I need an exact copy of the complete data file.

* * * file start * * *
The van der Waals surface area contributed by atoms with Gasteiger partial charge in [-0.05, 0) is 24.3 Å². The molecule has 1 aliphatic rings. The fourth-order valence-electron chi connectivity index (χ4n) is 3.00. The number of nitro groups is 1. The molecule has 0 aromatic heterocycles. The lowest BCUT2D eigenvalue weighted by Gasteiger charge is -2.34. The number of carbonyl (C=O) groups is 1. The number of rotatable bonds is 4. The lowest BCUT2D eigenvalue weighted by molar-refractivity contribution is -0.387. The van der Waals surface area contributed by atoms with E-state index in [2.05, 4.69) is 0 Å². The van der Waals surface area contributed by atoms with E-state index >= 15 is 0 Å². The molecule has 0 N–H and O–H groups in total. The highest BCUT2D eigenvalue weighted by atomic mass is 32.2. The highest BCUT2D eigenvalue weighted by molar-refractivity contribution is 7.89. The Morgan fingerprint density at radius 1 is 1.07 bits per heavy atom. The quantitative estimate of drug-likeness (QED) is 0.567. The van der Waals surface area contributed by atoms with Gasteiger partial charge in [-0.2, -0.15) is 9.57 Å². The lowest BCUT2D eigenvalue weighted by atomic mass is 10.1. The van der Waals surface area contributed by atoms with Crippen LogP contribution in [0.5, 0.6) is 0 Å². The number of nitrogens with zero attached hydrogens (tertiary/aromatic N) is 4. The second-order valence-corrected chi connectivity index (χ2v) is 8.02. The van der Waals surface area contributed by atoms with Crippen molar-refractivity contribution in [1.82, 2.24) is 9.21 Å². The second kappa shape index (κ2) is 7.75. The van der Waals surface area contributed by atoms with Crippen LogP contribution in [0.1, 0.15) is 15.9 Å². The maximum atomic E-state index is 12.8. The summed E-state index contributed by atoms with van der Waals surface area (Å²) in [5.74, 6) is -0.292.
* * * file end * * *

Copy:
The van der Waals surface area contributed by atoms with Gasteiger partial charge in [-0.05, 0) is 24.3 Å². The molecule has 1 aliphatic rings. The fourth-order valence-electron chi connectivity index (χ4n) is 3.00. The number of nitro groups is 1. The molecule has 0 aromatic heterocycles. The lowest BCUT2D eigenvalue weighted by Gasteiger charge is -2.34. The number of carbonyl (C=O) groups is 1. The number of rotatable bonds is 4. The lowest BCUT2D eigenvalue weighted by molar-refractivity contribution is -0.387. The van der Waals surface area contributed by atoms with E-state index in [2.05, 4.69) is 0 Å². The van der Waals surface area contributed by atoms with E-state index >= 15 is 0 Å². The molecule has 0 N–H and O–H groups in total. The highest BCUT2D eigenvalue weighted by atomic mass is 32.2. The highest BCUT2D eigenvalue weighted by molar-refractivity contribution is 7.89. The Morgan fingerprint density at radius 1 is 1.07 bits per heavy atom. The quantitative estimate of drug-likeness (QED) is 0.567. The van der Waals surface area contributed by atoms with Gasteiger partial charge in [-0.2, -0.15) is 9.57 Å². The lowest BCUT2D eigenvalue weighted by atomic mass is 10.1. The van der Waals surface area contributed by atoms with Crippen LogP contribution in [0.5, 0.6) is 0 Å². The number of nitrogens with zero attached hydrogens (tertiary/aromatic N) is 4. The second-order valence-corrected chi connectivity index (χ2v) is 8.02. The van der Waals surface area contributed by atoms with Crippen molar-refractivity contribution in [1.82, 2.24) is 9.21 Å². The second kappa shape index (κ2) is 7.75. The van der Waals surface area contributed by atoms with Crippen LogP contribution in [0.1, 0.15) is 15.9 Å². The maximum atomic E-state index is 12.8. The summed E-state index contributed by atoms with van der Waals surface area (Å²) in [5.74, 6) is -0.292.